Annual expenditures on skilled nursing care will increase by 3.9% this year and keep rising through 2026, according to a new study from the Centers for Medicare & Medicaid Services (CMS) Office of the Actuary.
This rise in nursing home spending tracks with overall gains in outlays for health care services: Between 2017 and 2026, national health care spending will rise 5.5% each year. That’s a gain from the 3.8% increases each year from 2008 to 2013, according to the study, which appears in the March 2018 issue of the journal Health Affairs.
“Over the period, projected increases in the use and intensity of care contribute to rising growth in Medicare per-enrollee spending relative to recent nearly historic lows,” the authors — led by CMS economist Gigi A. Cuckler — wrote in the study.
The CMS team also pointed to the aging population’s growing strain on Medicaid, which over the next eight years will consist increasingly of “relatively more expensive aged and disabled beneficiaries who tend to have disproportionately higher use and intensity of care provided relative to non-aged or non-disabled beneficiaries.”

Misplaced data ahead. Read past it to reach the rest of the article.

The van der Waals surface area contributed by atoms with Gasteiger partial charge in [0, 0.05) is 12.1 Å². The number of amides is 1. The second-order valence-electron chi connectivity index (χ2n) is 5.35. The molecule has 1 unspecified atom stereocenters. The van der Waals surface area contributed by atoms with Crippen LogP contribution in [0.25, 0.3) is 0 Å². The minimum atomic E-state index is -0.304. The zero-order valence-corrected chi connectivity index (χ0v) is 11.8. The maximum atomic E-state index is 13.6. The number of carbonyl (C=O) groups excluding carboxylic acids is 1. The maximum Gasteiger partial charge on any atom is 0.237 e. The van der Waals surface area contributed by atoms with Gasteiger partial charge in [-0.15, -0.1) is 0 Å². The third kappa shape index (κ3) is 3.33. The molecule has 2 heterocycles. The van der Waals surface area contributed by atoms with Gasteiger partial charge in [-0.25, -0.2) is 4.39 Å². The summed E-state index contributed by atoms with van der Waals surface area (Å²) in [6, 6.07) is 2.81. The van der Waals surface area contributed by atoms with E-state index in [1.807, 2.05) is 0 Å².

The recent Republican-led tax overhaul will additionally take a toll on health care spending by reducing the number of people with health insurance: By 2026, the researchers estimate, about 89.3% of the population will have some kind of health coverage, down from 91.1% in 2016. Under the new tax structure, taxpayers no longer have to pay penalties for not having health insurance, as they did under the Affordable Care Act, which could prompt some to ditch coverage.
The researchers cautioned that they did not fully incorporate potential economic changes stemming from the 2017 tax overhaul, and noted that the increase in spending is still below the 7.3% gains seen between 1990 and 2007.
Skilled nursing stats
Spending on skilled nursing facilities — which also includes services received at continuing care retirement communities (CCRCs), will increase more rapidly as the next eight years go on: After a projected gain of 3.9% this year, the annual increase will hit 4.8% by 2020 and 5.3% by 2026. That translates to an increase of $261.0 billion for 2026 as compared to 2020.
“The aging of the population is projected to influence trends in spending for the major payers, predominantly through enrollment — with projected enrollment shifts to Medicare mainly from private health insurance,” the researchers noted.
Written by Alex Spanko